“This is a fantastic achievement from our network and it’s thanks to the hard work of all the volunteers giving their time and enthusiasm freely,” said Helen Vines, CAG Devon Project Manager. “Having piloted our first CAG project more than 20 years ago in Oxford, we know that supporting communities is vital if we are to tackle the scourge of waste and respond to the climate emergency that we are faced with.”

Councillor Roger Croad, Cabinet Member for Public Health, Communities and Equality at Devon County Council, said: “I want to congratulate the volunteers for their hard work, they have made such a difference.

The day-to-day collection and management of household waste and recycling is a vital service delivered by councils across Devon and the work voluntary groups do help communities to reduce waste and carbon emissions, and to become better connected and more resilient.  Devon County Council supports community groups to take action in their own communities and I’m pleased to see the continued positive impact the CAG Devon project is having, even during a global pandemic.”

This has been a great success, and feedback has been positive from parents who value the information available via a now sizeable bank of video content, on a large range of topics.

Since video calls have become the norm in all areas and people in general are feeling more confident with the concept, the team have been able to offer 1:1 consultations with parents, in place of meeting them at groups. This has the benefit of saving travel time for all parties, and allows meetings to take place at the convenience of everyone involved. Again, feedback has been positive, and it’s likely that these will continue as an option even as the world begins to reopen.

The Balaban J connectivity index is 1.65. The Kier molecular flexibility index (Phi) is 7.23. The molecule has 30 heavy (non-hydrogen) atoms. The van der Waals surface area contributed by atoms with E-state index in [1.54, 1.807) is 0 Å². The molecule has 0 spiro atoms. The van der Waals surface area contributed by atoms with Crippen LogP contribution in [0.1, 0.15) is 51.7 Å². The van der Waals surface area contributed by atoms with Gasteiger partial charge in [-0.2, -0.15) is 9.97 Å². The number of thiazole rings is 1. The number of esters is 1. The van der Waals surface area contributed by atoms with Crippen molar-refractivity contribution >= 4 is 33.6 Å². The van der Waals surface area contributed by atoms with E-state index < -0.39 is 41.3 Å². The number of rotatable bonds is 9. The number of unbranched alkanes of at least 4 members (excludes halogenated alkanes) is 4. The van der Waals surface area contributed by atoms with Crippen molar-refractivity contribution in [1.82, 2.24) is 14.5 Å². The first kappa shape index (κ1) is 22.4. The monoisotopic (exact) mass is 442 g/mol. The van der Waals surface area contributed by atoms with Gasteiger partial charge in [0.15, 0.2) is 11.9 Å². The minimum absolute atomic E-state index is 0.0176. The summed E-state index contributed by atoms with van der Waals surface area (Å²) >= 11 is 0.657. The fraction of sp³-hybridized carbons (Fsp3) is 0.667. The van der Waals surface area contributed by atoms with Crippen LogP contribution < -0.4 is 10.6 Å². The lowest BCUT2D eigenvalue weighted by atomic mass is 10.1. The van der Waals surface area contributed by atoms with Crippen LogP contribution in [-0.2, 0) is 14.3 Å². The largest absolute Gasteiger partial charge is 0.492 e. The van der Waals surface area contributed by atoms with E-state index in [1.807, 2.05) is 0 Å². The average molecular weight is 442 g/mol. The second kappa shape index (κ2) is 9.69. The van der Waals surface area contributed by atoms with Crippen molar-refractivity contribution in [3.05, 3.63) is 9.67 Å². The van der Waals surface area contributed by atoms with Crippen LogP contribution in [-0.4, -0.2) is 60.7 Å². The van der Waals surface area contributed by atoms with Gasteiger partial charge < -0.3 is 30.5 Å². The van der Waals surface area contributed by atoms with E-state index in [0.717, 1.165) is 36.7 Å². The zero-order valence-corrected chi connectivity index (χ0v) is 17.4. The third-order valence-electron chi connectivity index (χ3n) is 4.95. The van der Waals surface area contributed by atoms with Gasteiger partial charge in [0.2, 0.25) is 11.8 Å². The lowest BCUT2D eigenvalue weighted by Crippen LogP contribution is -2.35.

There remains a sense of hesitation and a level of nervousness particularly among new parents, about going ‘back to normal’. For many of them, their child was not even conceived at the start of the pandemic, and the idea of ‘normal’ is completely different to that which might have existed at the beginning of 2020.

The ability to deliver the Gloucestershire Real Nappy Project online, has been invaluable in retaining engagement with parents. Links with other professionals, such as Midwives, Health Visitors and antenatal teachers, have been maintained and strengthened by providing a library of resources in the way of videos and infographics that they can use and refer to. In addition, virtual events such as a showcase of local services for parents of young children, and a “Mini Real Nappy Week” which was both entertaining and informative, have helped to keep the project in the mind of local parents and families.

Word of mouth is hugely valuable to the project, and feedback consistently tells us that hearing from others who have used washable nappies and are aware of the Council’s scheme plays a big part in spreading a positive message to other parents. Through the extended use of social media, we are able to reach many more individuals through the ‘like and share’ culture, including those who may not have considered seeking us out in person.

All this having been said, the Real Nappy Advisors are keen to resume their visits to in-person groups across the county as and when it becomes possible. Their online presence will remain a valuable second string to our bow, and will certainly continue with this way of working, long after the grip of the pandemic releases.